What Assets Are Divided in a Divorce?
Divorce is not an easy process, especially when you have no idea what to expect.
When it comes to divorce in Texas, understanding how your assets will be divided is important, so we’re here to help you navigate this situation.
One of the first things you should know is that Texas is what is called a community property state.
This means that when a couple gets married in Texas, the state assumes that all acquired property and assets are owned jointly. In other words, the property two people collect (or acquire) during the marriage doesn’t belong specifically to just one spouse or the other.
All property and assets acquired during the marriage belong to the marital community estate.
These marital community estate assets are subject to division during a divorce proceeding.
In addition to marital community estate assets, there are separate property assets.
Separate property assets in the state of Texas are anything one spouse owned prior to marriage.
Also, if one spouse inherited property during the marriage, the court will likely classify it as separate property.
Two other examples of separate property include (1) property received as a gift by only one spouse and (2) recoveries for personal injuries sustained by only one spouse, except for the portion of the award intended to compensate for lost earnings during the marriage. (Tex. Fam. Code Ann. § 3.001).
If said property in example number one above gains value during the course of the marriage, the accrued value may be subject to division. Also, one spouse may have a partial claim if she or he performed work or made investments on that property that increased its value.
Marital Community Estate Assets Factors
Once a divorce is in progress, all property and assets that belong to the community estate are subject to a “just and right division” between the parties. This is not necessarily a 50/50 split between the assets though.
The court will look at many different factors to decide how to divide up the assets:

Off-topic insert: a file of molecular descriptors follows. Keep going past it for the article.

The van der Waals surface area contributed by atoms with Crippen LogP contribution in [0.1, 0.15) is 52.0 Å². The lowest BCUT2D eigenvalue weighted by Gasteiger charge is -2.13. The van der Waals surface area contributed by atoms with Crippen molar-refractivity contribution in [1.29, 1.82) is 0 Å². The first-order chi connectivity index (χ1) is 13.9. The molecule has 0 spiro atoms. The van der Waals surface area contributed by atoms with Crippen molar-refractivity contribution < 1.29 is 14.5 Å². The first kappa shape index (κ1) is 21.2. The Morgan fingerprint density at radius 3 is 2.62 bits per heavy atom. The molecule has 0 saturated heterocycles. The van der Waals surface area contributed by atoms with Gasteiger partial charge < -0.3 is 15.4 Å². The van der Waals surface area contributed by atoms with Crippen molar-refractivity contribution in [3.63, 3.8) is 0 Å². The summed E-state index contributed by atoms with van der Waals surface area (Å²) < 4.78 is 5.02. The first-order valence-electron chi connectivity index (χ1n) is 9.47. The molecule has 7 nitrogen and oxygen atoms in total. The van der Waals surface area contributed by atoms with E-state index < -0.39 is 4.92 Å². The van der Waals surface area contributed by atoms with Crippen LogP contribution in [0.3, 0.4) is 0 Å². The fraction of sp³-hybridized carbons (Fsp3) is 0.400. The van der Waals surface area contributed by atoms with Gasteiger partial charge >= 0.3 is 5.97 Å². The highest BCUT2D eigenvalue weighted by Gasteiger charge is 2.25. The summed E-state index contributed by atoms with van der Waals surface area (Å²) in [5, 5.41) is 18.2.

- Fault in the breakup of the marriage
- The disparity of earning power between the spouses
- Each spouse’s health
- Which spouse has custody of the child(ren)
- Each spouse’s education
- Future employability of the spouses
- Business opportunities
- Age difference
- What benefits the not-at-fault party would have enjoyed if the marriage continued
- The nature of the assets in question
Properties Subject to Just and Right Division
Marital community estate assets include a wide range of property that is subject to just and right division upon divorce:
- Real estate
- Personal property
- Financial accounts
- Certain retirement plans and pensions
- Specific employment benefits
Remember that separate properties are not included in this and will not be divided.
Like marital community estate assets, any debt or liabilities accrued during the marriage are the shared responsibilities of the community estate as well. Both parties are responsible for satisfying any debts of the marriage, and the court will divide marital debts between the spouses in a divorce.
As a corollary, any debt a spouse separately incurs does not expose the community estate to liability. However, there are some exceptions to the general rule regarding the liability of a spouse’s separate estate for the acts of their former spouse.
A spouse’s separate property may be used to satisfy the following debts:
- Debts the other spouse incurred to obtain food, shelter, clothing, health care, or other necessaries of life
- Obligations the other spouse assumed while acting as an agent for their spouse
Lean on the Professionals
No matter the situation or circumstances, divorce is tough.
Having some knowledge of what to expect as you move through this life-altering event will hopefully help calm your mind and let you know what first steps you need to take.
Having a good law firm or lawyer by your side is critical, and they can support and walk you through every step. Not having to navigate this very emotional process alone can put your mind at ease. A good firm can also help you with any paperwork you will need to get in order and will ensure a fair and just representation.
Setzer Law Firm
At Setzer Law Firm, we have attorneys that can help you navigate the aspects of a divorce, like dividing assets.
If you want to carry out an uncontested divorce, please contact Setzer Law Firm. Even if your case is contentious, our team will give you the help and support you need.
We are a family law office located in Colleyville, Texas, and no matter what family law matter you are dealing with, we will provide the guidance and help you need until it’s resolved.
We have years of experience working throughout the Dallas–Fort Worth area, and our attorneys are compassionate and knowledgeable. Our lawyers can help you draw up the paperwork, negotiate the division of assets, and ensure a process that is as stress-free as humanly possible.